Morocco expels 14,000 immigrants every year, according to the Anti-Racist Group to Defend Foreigners and Migrants, known by its French initials GADEM.

Many end up stuck in Morocco and can be seen begging on the streets or selling contraband in back alleys â¿¿ a charge defense lawyers say police tried to lay on Camara because of his activist work.

Camara was preparing a report accusing security forces of violence against migrants, including murder, when he was arrested, said Abdessalam Belafhel, president of the Rabat chapter of the Moroccan Association for Human Rights.

His attorney, Lekbir Lmssegeum, said Camara signed a police report written in Arabic that inflated the number of cigarettes and alcohol police said to have found.

"Camara signed a statement he couldn't read because he does not read Arabic. He admits to having 20 packs of cigarettes and in the report, the police wrote 240 packs," he said. During Friday's court session, a charge of forgery was added by authorities claiming the defendant had falsified the papers he used to gain residency.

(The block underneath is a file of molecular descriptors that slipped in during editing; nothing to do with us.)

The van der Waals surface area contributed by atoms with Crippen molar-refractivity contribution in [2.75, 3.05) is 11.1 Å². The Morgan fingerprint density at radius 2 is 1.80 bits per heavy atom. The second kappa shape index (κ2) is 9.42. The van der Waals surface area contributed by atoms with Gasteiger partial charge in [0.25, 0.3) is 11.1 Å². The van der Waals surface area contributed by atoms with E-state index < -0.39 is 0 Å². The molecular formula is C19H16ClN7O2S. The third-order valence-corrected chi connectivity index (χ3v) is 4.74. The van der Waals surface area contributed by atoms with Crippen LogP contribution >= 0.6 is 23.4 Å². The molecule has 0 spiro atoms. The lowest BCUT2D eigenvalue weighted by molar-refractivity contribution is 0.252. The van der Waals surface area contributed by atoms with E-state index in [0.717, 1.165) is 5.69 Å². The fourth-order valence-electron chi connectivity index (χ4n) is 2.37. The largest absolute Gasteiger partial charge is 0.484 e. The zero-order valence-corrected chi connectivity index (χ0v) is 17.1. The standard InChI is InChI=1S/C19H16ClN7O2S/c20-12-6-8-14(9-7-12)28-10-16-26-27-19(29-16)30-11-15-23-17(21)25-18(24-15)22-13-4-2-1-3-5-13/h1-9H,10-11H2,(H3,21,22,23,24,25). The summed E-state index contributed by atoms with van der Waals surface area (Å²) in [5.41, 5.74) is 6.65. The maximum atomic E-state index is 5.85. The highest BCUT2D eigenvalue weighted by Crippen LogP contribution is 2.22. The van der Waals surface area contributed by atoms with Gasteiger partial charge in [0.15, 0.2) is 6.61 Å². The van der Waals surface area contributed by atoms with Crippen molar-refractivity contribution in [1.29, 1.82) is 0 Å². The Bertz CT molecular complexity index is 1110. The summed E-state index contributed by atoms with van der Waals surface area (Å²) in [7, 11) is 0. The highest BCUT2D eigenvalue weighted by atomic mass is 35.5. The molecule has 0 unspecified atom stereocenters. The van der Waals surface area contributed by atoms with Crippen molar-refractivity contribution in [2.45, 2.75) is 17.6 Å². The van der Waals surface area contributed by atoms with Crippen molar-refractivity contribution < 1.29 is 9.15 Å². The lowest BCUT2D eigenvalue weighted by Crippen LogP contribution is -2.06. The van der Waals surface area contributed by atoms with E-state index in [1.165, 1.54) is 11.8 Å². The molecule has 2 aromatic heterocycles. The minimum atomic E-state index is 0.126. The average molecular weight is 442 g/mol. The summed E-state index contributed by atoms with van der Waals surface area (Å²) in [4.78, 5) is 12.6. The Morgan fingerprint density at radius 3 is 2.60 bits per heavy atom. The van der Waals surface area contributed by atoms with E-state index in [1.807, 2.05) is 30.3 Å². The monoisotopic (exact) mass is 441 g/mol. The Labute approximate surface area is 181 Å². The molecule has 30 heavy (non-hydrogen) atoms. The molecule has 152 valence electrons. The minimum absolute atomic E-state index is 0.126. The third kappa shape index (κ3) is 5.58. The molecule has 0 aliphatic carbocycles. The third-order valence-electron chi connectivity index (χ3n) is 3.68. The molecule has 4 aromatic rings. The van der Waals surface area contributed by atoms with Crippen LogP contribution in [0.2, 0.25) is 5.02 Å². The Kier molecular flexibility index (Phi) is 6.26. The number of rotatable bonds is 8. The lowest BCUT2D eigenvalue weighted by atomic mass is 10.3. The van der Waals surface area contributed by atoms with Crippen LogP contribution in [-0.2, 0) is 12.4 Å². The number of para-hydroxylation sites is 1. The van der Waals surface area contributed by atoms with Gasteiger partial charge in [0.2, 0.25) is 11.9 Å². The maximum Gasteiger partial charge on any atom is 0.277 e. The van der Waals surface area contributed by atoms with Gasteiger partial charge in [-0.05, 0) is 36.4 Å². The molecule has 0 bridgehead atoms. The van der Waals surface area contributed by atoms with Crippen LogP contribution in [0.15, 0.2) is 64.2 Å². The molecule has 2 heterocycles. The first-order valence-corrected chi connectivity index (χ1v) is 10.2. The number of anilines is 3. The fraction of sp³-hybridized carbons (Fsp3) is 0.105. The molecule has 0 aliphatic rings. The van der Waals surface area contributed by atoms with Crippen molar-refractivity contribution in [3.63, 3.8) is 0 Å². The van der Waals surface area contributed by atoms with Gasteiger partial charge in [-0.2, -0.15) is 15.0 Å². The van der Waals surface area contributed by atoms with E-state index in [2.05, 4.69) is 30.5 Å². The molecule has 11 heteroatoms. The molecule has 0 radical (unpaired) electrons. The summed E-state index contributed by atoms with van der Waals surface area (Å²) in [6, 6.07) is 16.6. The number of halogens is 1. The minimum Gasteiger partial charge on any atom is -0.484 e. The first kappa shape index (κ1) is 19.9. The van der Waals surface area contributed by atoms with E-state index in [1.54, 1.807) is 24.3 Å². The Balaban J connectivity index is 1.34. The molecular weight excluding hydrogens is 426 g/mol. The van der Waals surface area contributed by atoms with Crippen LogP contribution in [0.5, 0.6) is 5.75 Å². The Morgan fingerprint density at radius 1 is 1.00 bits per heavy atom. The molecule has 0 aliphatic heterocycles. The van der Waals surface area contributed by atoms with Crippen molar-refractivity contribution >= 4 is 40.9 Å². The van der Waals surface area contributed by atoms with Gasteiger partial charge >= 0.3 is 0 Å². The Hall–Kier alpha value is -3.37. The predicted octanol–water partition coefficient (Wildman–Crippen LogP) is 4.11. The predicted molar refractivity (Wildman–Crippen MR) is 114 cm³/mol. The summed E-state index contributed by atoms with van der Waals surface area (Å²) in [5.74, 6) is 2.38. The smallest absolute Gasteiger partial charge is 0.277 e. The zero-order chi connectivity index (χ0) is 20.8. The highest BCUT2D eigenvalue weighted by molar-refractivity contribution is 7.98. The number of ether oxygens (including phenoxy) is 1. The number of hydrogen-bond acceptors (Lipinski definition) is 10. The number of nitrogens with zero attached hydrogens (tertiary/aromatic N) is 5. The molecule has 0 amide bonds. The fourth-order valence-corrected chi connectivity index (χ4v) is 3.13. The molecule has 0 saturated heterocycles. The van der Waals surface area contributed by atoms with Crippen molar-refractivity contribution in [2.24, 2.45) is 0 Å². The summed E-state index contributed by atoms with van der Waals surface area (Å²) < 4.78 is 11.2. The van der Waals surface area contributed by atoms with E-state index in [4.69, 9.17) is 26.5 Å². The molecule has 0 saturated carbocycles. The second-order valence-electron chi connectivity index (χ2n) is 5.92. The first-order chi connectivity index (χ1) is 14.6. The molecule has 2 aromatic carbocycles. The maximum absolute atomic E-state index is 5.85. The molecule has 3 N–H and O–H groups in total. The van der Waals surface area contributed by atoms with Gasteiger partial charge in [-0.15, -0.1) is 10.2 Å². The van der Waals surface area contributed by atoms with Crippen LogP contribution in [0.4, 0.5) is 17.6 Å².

Estimates in the press for the number of black Africans living illegally in Morocco range from 10,000 to 25,000, though Camille Denis, a coordinator with the GADEM anti-racism group, noted that little fuss is made about the thousands of Europeans, especially French and Spanish who fled the economic crisis in Europe to work in Morocco.

"Many thousands of Europeans travel to Morocco (to work) illegally but oddly enough this does not seem to pose any problem to Moroccan authorities," she said.


Associated Press reporter Paul Schemm contributed to this story.

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